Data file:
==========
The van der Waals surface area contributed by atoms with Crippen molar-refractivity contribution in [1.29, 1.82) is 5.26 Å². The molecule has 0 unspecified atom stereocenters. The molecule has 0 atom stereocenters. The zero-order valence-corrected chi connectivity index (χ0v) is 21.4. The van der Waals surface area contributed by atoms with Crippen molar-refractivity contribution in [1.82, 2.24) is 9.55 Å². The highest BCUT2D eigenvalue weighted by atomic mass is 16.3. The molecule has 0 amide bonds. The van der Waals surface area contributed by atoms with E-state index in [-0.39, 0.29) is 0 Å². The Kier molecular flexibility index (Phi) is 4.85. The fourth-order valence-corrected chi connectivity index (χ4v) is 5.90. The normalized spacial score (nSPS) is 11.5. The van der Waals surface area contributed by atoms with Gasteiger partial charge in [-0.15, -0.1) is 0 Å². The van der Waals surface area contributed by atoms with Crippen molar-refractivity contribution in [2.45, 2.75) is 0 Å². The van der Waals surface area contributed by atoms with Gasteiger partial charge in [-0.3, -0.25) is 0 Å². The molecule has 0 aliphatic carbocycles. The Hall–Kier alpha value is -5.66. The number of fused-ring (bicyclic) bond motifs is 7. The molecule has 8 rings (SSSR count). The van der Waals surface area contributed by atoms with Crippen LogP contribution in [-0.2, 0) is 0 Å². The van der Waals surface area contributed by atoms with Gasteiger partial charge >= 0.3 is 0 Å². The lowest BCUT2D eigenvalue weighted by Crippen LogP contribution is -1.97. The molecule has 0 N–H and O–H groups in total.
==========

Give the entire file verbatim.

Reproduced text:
The van der Waals surface area contributed by atoms with Crippen molar-refractivity contribution in [1.29, 1.82) is 5.26 Å². The molecule has 0 unspecified atom stereocenters. The molecule has 0 atom stereocenters. The zero-order valence-corrected chi connectivity index (χ0v) is 21.4. The van der Waals surface area contributed by atoms with Crippen molar-refractivity contribution in [1.82, 2.24) is 9.55 Å². The highest BCUT2D eigenvalue weighted by atomic mass is 16.3. The molecule has 0 amide bonds. The van der Waals surface area contributed by atoms with E-state index in [-0.39, 0.29) is 0 Å². The Kier molecular flexibility index (Phi) is 4.85. The fourth-order valence-corrected chi connectivity index (χ4v) is 5.90. The normalized spacial score (nSPS) is 11.5. The van der Waals surface area contributed by atoms with Gasteiger partial charge in [-0.15, -0.1) is 0 Å². The van der Waals surface area contributed by atoms with Crippen molar-refractivity contribution in [2.45, 2.75) is 0 Å². The van der Waals surface area contributed by atoms with Gasteiger partial charge in [-0.3, -0.25) is 0 Å². The molecule has 0 aliphatic carbocycles. The Hall–Kier alpha value is -5.66. The number of fused-ring (bicyclic) bond motifs is 7. The molecule has 8 rings (SSSR count). The van der Waals surface area contributed by atoms with Crippen LogP contribution in [-0.2, 0) is 0 Å². The van der Waals surface area contributed by atoms with Gasteiger partial charge >= 0.3 is 0 Å². The lowest BCUT2D eigenvalue weighted by Crippen LogP contribution is -1.97. The molecule has 0 N–H and O–H groups in total.